Diet and ovarian cancer.




International Journal of Cancer

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According to the National Cancer Institute, 1 in every 57 American women will develop ovarian cancer. There are several types of ovarian cancer. The most common form is called epithelial carcinoma, which begins on the surface of the ovary. Other types such as germ cell tumors or stromal tumors are less common. Some risk factors for ovarian cancer include family history, use of hormone replacement therapy or fertility drugs, age (more likely to occur in women over 50, but can occur in younger women), and history of other types of cancer. However, women who have had a hysterectomy have a lesser chance of developing ovarian cancer.

Symptoms of ovarian cancer may include nausea, frequent urination, abdominal pain, weight gain, weight loss, or abnormal vaginal bleeding. Conventional treatment of ovarian cancer can include surgery in which the ovaries, fallopian tubes, uterus, and cervix may be removed. In other instances treatment may include chemotherapy and radiation.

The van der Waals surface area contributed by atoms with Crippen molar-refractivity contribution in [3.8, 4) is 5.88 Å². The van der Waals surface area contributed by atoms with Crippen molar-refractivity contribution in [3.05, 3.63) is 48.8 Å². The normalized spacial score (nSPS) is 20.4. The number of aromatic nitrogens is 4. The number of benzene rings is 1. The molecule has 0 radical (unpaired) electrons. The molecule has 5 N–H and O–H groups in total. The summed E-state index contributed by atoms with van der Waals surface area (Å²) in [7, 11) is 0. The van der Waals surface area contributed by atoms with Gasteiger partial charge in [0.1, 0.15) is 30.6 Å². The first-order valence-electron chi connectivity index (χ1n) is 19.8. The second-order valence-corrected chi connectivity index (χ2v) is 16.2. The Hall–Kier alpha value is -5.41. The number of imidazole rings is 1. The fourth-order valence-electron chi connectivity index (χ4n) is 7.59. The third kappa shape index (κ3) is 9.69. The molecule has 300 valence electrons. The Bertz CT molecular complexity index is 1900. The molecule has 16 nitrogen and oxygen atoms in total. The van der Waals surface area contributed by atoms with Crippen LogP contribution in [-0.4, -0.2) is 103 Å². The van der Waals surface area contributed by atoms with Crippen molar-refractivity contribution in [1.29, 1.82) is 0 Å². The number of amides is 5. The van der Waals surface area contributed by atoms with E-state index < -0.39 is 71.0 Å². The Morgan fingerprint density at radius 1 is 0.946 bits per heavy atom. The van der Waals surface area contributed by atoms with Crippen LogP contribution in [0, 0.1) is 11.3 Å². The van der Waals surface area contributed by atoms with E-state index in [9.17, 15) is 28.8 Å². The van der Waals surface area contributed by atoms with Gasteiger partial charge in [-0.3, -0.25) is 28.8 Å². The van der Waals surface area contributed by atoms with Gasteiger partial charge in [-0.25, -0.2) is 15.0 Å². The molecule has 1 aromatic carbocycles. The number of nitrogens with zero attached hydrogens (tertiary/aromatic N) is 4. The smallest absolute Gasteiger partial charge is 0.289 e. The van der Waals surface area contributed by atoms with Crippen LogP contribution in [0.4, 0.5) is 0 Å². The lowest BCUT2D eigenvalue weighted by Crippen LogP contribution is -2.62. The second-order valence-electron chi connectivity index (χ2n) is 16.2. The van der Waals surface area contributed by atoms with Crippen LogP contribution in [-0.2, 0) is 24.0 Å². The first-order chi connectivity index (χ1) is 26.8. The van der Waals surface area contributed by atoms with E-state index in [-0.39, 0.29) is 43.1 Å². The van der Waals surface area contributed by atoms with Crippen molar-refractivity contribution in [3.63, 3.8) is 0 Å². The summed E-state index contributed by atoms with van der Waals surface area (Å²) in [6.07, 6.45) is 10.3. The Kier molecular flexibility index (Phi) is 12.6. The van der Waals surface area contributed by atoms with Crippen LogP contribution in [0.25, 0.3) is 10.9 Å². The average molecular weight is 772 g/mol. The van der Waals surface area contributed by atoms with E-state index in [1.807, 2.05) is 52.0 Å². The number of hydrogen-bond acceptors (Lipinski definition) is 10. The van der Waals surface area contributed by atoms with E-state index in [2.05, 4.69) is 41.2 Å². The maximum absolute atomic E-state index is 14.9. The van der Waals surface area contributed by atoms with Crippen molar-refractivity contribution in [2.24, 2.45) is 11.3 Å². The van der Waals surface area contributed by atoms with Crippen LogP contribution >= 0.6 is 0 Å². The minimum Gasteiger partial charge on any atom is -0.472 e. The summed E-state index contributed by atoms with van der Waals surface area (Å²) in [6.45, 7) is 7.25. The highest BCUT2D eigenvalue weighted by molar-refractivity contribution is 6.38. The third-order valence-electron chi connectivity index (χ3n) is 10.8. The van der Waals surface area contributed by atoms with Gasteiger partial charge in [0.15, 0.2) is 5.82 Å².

A study published in the current issue of International Journal of Cancer evaluated specific food consumption in women who survived ovarian cancer. This study included 609 Australian women diagnosed with invasive ovarian cancer. Diet information was obtained through questionnaires. The results indicated that survival rates were higher in those who consumed larger amounts of vegetables or had higher intakes of vitamin E. In addition, higher intakes of protein and red and white meats also had a moderate correlation to decreased risk. The authors concluded that while there is a lot more to be discovered about ovarian cancer, high consumption of vegetables may help improve survival.1


1. Nagle CM. Dietary influences on survival after ovarian cancer. Int J Cancer. Aug 2003;106(2):264-9.